# All nearest neighbor in a changing 2d euclidean space

I am in need of an algorithm for a part of a game (a mod) I am making. I have abstracted the problem:

Given a 2D space with $N$ random points $p_1...p_n$, calculate the nearest neighbor of each of the points, where the distance is at most $C$.

Note that our list of points is unsorted, and that each point is an actual object so I could give it any property I want.

Now this can easily be done in $O(n^2)$ time, it is also the easiest and not really an issue. However, the time it takes when a new point is added or a point is removed is also $O(n^2)$, and I would like to get that down, because this is done during gameplay (while the initial step is only done at start).

Does anyone know a possible improvement over the simple 'bruteforce'? I tried sorting, twice, and keeping it up to date (using a 4x linked list (up, down, left, right)) but that did not seem to work.

• Welcome to CS.SE! Can you clarify what "where the distance is at most C" means? Does that mean that you are only interested in the nearest neighbor to a point $p_i$ if the distance is $\le C$, otherwise you want it to output "no neighbor near enough"? Are you most interested in practical algorithms, or in something with provable worst-case running time?
– D.W.
Commented May 19, 2017 at 18:07
• Thanks! I am only interested if there is a neighbor within distance C of a point. I want it practical. Commented May 19, 2017 at 18:46
• OK, cool. Then my answer should take care of that.
– D.W.
Commented May 19, 2017 at 18:49
• With your brute-force approach, adding a point takes $O(n)$ time, not $O(n^2)$ time, as you only need to compare the new point to all pre-existing points (there's no need to recompute the distance between two pre-existing points). Deleting a point also takes only $O(n)$ time, not $O(n^2)$ time: there is no need to recompute all pairs of distances, to delte point $x$ you only need to look up the nearest neighbor $y$ and update $y$'s nearest neighbor (by comparing $y$ to all other points).
– D.W.
Commented May 19, 2017 at 19:04
• With the bruteforce solution i had: storing only the nearest + distance, for all points the new nearest had to be found as well. So I guess what I now found is just a better bruteforce. Commented May 19, 2017 at 19:08

You want a data structure that supports nearest neighbor search in 2D. There are many options, but a simple one that is widely used for practical situations is a quadtree data structure. It supports both efficient lookup and efficient insert operations.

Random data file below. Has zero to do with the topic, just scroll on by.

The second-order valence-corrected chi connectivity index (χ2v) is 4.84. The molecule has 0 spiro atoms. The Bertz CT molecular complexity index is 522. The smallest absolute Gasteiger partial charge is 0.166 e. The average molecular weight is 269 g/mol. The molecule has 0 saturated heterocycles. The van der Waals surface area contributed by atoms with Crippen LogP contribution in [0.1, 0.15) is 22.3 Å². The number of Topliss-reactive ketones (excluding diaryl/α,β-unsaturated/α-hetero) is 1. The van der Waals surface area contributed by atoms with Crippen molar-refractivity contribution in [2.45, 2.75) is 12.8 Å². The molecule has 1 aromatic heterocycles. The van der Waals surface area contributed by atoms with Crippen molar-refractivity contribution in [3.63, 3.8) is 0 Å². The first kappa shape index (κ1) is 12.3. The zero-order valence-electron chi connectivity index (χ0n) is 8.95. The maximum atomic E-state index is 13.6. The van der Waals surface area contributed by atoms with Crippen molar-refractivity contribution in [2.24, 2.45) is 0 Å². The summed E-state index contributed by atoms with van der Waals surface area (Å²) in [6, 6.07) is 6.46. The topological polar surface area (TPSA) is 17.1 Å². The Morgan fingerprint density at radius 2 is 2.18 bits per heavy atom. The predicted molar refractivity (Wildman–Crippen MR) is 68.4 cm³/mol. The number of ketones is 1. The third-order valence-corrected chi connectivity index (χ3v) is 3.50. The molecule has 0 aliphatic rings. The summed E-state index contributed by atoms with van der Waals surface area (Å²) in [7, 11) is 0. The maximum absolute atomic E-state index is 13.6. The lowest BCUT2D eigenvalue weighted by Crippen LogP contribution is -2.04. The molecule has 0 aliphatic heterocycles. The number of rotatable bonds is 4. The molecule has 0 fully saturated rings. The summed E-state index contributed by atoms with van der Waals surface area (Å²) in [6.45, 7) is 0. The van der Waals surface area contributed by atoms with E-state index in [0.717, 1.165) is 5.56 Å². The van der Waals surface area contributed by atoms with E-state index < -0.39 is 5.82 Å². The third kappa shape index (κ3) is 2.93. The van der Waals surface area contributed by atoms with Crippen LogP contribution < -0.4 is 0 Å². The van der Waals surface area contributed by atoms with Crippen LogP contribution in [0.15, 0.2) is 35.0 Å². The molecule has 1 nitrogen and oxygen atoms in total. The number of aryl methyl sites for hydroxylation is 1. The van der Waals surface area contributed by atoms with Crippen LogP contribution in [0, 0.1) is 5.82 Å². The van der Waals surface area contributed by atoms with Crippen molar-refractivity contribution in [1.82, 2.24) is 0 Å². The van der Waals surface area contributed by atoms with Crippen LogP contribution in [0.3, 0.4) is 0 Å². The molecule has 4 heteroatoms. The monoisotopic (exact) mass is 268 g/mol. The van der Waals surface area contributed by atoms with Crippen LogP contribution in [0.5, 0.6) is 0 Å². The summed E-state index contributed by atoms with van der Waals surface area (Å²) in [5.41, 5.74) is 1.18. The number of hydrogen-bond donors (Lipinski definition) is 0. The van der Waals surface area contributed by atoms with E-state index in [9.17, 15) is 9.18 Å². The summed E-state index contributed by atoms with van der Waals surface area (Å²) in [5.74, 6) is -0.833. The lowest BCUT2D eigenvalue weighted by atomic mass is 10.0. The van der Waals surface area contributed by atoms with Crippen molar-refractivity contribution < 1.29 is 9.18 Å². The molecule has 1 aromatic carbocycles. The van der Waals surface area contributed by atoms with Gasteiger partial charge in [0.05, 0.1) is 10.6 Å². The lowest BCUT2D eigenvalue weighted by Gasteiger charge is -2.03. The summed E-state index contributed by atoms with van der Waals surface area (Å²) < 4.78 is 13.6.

• The mod is in LUA and I think quadtrees might make the implementation much more complicated than necessary, so for my case I think my answer might be best. For others, use quad trees. (not sure what to mark as the answer) Commented May 19, 2017 at 18:57
• @Rahkiin, I wouldn't expect the programming language to make a major difference here; it's just a constant factor. Sophisticated data structures are harder to implement than simpler data structures, but if you want an efficient solution that's often necessary. If you want to optimize for ease of implementation, use a linked list and pairwise comparisons and accept that it won't be as fast as other options. Your question made it sound like you wanted to speed up running time. If so, quadtrees (or similar data structures) should provide substantial speedups, especially when $n$ is large.
– D.W.
Commented May 19, 2017 at 19:06

After I linked this to a friend, he found this solution:

Store for every point all other points that are in distance $C$ in a hashmap with the key as the node. (This is $O(n^2)$ with amortized $O(1)$ for hash put) When adding a node $x$, search all nodes and add every node with distance less than $C$ to the list of $x$. Add $x$ to all nodes in the list of $x$ ($O(n + some)$) When removing a node $y$, remove $y$ from the lists of the nodes in the list of $y$. $O(some)$

I tried this quickly in Processing (java-ish) to see if it works, and it seems to have a bit slower initial step, but removing and adding a node is almost no-time.

• This looks identical to the brute-force solution described in your question: you do $O(n^2)$ work to construct the data structure, and $O(n)$ work per insertion or deletion, same as the approach in your question. I don't see how the hashtable helps or is relevant here. This will likely be considerably slower than a quadtree or other nearest neighbor data structure, when $n$ is large.
– D.W.
Commented May 19, 2017 at 19:02
• True, but $n$ is max 8000. Commented May 19, 2017 at 19:06